Microsoft says users will be able to free up additional storage space by “creating a backup bootable USB and deleting the recovery partition,” but out of the box they’ll be left with as little as 36 percent of the advertized storage available.
It’s unbelievable how ignorant Microsoft is being here. Consumers are going to be disappointed when they go out and buy a Surface Pro, come home, unbox it and find that it can actually only hold a measly 23GB of their stuff. And that’s before Windows Updates are run.
There was an easy solution to this that’s staring them in the face, and that’s to include a USB recovery key in the box with the Surface Pro. It would cost them essentially nothing and would probably increase their consumers' satisfaction. Instead, they took the route of assuming everyone that uses Windows wants to mess around (and knows how to) to get it working.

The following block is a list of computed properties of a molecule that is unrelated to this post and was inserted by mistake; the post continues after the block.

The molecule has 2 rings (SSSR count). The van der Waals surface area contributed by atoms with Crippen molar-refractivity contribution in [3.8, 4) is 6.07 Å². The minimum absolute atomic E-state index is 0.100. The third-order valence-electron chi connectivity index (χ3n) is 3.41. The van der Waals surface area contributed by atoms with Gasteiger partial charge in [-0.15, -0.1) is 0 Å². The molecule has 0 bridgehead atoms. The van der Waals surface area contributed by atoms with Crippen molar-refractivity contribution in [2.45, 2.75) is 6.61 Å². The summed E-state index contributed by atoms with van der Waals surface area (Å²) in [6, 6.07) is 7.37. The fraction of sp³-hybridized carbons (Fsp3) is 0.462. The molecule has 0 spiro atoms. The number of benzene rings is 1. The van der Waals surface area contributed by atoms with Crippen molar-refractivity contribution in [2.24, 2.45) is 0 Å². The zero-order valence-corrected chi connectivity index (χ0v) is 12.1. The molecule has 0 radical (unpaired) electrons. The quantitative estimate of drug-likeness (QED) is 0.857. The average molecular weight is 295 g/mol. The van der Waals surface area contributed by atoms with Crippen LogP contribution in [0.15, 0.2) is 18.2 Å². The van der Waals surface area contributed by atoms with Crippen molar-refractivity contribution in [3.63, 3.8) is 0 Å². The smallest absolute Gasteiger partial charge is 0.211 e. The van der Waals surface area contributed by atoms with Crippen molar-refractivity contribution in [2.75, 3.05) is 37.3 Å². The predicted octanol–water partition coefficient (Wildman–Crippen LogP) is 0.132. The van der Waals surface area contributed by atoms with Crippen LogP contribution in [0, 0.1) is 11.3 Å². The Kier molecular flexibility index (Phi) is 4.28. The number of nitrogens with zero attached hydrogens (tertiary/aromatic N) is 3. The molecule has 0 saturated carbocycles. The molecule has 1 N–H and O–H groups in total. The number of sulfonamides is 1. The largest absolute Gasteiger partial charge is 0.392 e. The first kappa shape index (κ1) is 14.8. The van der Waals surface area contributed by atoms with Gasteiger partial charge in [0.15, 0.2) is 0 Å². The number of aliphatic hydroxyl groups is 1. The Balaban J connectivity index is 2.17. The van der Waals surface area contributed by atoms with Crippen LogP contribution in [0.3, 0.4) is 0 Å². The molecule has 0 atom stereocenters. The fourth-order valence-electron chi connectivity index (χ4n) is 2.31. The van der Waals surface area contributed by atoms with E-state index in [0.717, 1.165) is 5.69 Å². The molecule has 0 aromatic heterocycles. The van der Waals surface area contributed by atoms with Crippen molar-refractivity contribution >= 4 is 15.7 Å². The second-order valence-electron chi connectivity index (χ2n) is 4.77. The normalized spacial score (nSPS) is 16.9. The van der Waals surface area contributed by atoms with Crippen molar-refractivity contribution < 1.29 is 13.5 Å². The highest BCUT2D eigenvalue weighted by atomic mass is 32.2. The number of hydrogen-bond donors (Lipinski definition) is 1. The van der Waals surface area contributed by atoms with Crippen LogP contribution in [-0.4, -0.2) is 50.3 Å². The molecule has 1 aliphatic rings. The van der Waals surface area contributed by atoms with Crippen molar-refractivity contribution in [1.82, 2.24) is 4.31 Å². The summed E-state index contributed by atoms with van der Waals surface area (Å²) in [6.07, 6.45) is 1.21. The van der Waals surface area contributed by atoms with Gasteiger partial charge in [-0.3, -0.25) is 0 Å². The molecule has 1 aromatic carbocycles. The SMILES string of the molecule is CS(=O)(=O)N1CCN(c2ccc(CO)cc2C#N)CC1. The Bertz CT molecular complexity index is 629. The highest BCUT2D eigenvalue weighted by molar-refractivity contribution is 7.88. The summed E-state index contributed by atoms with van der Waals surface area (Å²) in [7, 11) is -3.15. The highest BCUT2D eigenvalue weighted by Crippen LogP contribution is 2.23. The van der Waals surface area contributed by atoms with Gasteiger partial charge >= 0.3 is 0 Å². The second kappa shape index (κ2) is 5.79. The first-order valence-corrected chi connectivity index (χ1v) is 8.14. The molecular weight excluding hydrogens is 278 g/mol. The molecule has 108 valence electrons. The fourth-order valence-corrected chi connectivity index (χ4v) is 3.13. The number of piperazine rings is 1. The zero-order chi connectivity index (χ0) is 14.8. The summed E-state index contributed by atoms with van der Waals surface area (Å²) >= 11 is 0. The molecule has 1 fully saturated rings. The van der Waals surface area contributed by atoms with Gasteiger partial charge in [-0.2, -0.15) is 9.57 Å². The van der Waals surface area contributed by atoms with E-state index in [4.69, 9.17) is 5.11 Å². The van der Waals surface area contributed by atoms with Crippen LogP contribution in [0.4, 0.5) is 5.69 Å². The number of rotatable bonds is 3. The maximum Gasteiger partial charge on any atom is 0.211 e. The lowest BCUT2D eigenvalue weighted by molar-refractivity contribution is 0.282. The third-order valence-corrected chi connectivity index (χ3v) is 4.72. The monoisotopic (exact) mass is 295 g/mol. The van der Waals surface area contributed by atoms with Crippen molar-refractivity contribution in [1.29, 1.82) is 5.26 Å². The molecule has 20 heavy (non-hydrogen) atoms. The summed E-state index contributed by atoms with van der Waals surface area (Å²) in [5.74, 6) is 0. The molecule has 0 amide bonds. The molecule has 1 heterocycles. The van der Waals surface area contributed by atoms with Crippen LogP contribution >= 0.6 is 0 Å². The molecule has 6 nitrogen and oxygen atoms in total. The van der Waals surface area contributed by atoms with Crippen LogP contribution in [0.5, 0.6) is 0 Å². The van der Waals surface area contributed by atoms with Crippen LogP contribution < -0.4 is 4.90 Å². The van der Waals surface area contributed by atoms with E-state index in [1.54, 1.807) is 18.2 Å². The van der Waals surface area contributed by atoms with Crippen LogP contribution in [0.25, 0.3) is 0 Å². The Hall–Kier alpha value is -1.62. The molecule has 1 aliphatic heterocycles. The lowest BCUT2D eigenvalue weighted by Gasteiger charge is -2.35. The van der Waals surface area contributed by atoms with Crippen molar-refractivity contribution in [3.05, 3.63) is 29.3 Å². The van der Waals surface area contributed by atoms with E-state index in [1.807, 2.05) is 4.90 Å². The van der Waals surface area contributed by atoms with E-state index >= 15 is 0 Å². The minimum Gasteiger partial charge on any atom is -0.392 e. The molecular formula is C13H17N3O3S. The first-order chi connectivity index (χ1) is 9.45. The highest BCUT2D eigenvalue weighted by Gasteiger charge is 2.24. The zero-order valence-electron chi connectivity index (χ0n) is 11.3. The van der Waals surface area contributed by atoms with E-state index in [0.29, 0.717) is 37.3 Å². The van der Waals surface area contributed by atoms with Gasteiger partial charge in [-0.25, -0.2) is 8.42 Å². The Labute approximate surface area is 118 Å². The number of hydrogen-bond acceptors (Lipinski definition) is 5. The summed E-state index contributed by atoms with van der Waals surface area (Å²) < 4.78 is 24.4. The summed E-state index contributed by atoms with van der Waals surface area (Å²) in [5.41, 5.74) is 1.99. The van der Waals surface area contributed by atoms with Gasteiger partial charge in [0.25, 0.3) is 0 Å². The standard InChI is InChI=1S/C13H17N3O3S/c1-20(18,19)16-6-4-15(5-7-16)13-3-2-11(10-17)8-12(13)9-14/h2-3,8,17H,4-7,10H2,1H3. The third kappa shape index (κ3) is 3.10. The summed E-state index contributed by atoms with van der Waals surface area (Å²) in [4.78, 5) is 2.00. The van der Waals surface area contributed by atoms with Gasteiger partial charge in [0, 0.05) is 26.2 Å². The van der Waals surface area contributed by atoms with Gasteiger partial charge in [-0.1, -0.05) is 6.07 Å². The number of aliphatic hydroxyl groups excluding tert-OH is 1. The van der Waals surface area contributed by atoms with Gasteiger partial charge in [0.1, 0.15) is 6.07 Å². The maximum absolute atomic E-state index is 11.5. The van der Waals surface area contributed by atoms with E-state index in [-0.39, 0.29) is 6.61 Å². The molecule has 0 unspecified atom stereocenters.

Yes, Mary Jo Foley did point out that the 128GB MacBook Air does in fact have only 92GB of available space, but at least you can fit something in there. It could have been less space if Apple had also included a recovery partition, but they aren’t so naive and allow users to recover over the internet.
The problem I have with this is that it is blatantly deceptive. Consumers are accustomed to tablets being marketed like the iPad, where if you buy a 64GB iPad, you actually get around that much space. This isn’t like the PC market, where a machine ships with 95% usable of a 500GB drive because it’s only a drop in the bucket.
By advertising a device that has “64GB of storage” but only actually has 23GB, Microsoft is not only setting themselves up to disappoint, they’re actively deceiving users. 23GB is only 35% of the total usable space. It’s grossly misleading, even if it is a “full PC” product, it’s in a category that markets itself very differently.
I like how Marco put it:
With today’s OSes, iPads could advertise capacities no larger than 12, 28, 60, and 124 GB and the Surface Pros could be named 23 and 83 GB.